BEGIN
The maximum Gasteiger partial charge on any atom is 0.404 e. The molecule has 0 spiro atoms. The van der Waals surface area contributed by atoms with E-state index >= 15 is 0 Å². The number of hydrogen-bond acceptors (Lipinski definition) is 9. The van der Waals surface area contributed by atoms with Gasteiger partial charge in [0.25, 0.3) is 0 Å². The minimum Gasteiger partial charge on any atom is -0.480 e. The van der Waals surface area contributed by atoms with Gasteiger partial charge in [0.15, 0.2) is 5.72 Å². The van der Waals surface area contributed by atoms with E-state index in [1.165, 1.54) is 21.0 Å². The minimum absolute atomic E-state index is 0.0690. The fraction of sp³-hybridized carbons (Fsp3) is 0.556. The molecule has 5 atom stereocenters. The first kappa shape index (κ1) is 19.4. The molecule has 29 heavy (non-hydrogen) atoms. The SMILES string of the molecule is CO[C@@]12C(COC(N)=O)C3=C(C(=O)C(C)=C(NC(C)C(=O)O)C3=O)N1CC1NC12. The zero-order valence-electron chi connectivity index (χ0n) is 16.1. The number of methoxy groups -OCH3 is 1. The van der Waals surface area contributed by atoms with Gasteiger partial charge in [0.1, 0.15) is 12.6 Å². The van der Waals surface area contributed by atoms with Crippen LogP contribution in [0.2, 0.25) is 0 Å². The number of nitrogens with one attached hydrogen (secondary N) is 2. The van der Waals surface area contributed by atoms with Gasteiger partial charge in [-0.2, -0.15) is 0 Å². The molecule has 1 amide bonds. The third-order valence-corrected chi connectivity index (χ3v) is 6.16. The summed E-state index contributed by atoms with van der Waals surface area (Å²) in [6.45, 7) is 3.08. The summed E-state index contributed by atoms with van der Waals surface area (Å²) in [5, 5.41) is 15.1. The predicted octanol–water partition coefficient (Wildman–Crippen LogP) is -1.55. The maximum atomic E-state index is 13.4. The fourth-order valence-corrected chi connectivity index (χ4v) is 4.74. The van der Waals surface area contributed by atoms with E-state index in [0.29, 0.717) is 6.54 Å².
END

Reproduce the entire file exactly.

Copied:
The maximum Gasteiger partial charge on any atom is 0.404 e. The molecule has 0 spiro atoms. The van der Waals surface area contributed by atoms with E-state index >= 15 is 0 Å². The number of hydrogen-bond acceptors (Lipinski definition) is 9. The van der Waals surface area contributed by atoms with Gasteiger partial charge in [0.25, 0.3) is 0 Å². The minimum Gasteiger partial charge on any atom is -0.480 e. The van der Waals surface area contributed by atoms with Gasteiger partial charge in [0.15, 0.2) is 5.72 Å². The van der Waals surface area contributed by atoms with E-state index in [1.165, 1.54) is 21.0 Å². The minimum absolute atomic E-state index is 0.0690. The fraction of sp³-hybridized carbons (Fsp3) is 0.556. The molecule has 5 atom stereocenters. The first kappa shape index (κ1) is 19.4. The molecule has 29 heavy (non-hydrogen) atoms. The SMILES string of the molecule is CO[C@@]12C(COC(N)=O)C3=C(C(=O)C(C)=C(NC(C)C(=O)O)C3=O)N1CC1NC12. The zero-order valence-electron chi connectivity index (χ0n) is 16.1. The number of methoxy groups -OCH3 is 1. The van der Waals surface area contributed by atoms with Gasteiger partial charge in [0.1, 0.15) is 12.6 Å². The van der Waals surface area contributed by atoms with Crippen LogP contribution in [0.2, 0.25) is 0 Å². The number of nitrogens with one attached hydrogen (secondary N) is 2. The van der Waals surface area contributed by atoms with Gasteiger partial charge in [-0.2, -0.15) is 0 Å². The molecule has 1 amide bonds. The third-order valence-corrected chi connectivity index (χ3v) is 6.16. The summed E-state index contributed by atoms with van der Waals surface area (Å²) in [6.45, 7) is 3.08. The summed E-state index contributed by atoms with van der Waals surface area (Å²) in [5, 5.41) is 15.1. The predicted octanol–water partition coefficient (Wildman–Crippen LogP) is -1.55. The maximum atomic E-state index is 13.4. The fourth-order valence-corrected chi connectivity index (χ4v) is 4.74. The van der Waals surface area contributed by atoms with E-state index in [0.29, 0.717) is 6.54 Å².